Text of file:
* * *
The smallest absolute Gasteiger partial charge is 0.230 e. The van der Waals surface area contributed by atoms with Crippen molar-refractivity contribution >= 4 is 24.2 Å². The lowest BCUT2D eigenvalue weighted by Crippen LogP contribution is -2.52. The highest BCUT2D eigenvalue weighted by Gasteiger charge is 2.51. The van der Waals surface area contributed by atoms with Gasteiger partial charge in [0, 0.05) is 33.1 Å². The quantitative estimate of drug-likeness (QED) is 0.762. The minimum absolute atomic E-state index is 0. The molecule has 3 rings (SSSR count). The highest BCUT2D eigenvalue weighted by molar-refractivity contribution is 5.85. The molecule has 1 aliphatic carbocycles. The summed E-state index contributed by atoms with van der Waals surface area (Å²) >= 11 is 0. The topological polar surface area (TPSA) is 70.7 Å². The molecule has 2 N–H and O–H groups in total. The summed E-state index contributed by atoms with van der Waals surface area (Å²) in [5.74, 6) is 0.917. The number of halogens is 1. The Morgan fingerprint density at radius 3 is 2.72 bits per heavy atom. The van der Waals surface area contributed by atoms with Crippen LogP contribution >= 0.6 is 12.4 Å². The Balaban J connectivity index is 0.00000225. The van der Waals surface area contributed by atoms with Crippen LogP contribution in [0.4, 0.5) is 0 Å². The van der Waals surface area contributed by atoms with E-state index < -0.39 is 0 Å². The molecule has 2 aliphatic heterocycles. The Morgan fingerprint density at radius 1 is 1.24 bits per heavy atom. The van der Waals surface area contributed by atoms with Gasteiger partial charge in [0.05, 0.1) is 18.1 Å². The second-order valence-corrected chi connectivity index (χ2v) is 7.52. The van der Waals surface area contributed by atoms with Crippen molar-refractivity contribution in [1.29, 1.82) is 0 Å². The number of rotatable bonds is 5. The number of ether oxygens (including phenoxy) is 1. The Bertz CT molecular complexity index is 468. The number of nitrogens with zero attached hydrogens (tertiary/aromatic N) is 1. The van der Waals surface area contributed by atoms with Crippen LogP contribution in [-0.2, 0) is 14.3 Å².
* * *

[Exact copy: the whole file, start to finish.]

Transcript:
The smallest absolute Gasteiger partial charge is 0.230 e. The van der Waals surface area contributed by atoms with Crippen molar-refractivity contribution >= 4 is 24.2 Å². The lowest BCUT2D eigenvalue weighted by Crippen LogP contribution is -2.52. The highest BCUT2D eigenvalue weighted by Gasteiger charge is 2.51. The van der Waals surface area contributed by atoms with Gasteiger partial charge in [0, 0.05) is 33.1 Å². The quantitative estimate of drug-likeness (QED) is 0.762. The minimum absolute atomic E-state index is 0. The molecule has 3 rings (SSSR count). The highest BCUT2D eigenvalue weighted by molar-refractivity contribution is 5.85. The molecule has 1 aliphatic carbocycles. The summed E-state index contributed by atoms with van der Waals surface area (Å²) >= 11 is 0. The topological polar surface area (TPSA) is 70.7 Å². The molecule has 2 N–H and O–H groups in total. The summed E-state index contributed by atoms with van der Waals surface area (Å²) in [5.74, 6) is 0.917. The number of halogens is 1. The Morgan fingerprint density at radius 3 is 2.72 bits per heavy atom. The van der Waals surface area contributed by atoms with Crippen LogP contribution >= 0.6 is 12.4 Å². The Balaban J connectivity index is 0.00000225. The van der Waals surface area contributed by atoms with Crippen LogP contribution in [0.4, 0.5) is 0 Å². The van der Waals surface area contributed by atoms with E-state index < -0.39 is 0 Å². The molecule has 2 aliphatic heterocycles. The Morgan fingerprint density at radius 1 is 1.24 bits per heavy atom. The van der Waals surface area contributed by atoms with Gasteiger partial charge in [0.05, 0.1) is 18.1 Å². The second-order valence-corrected chi connectivity index (χ2v) is 7.52. The van der Waals surface area contributed by atoms with Crippen molar-refractivity contribution in [1.29, 1.82) is 0 Å². The number of rotatable bonds is 5. The number of ether oxygens (including phenoxy) is 1. The Bertz CT molecular complexity index is 468. The number of nitrogens with zero attached hydrogens (tertiary/aromatic N) is 1. The van der Waals surface area contributed by atoms with Crippen LogP contribution in [-0.2, 0) is 14.3 Å².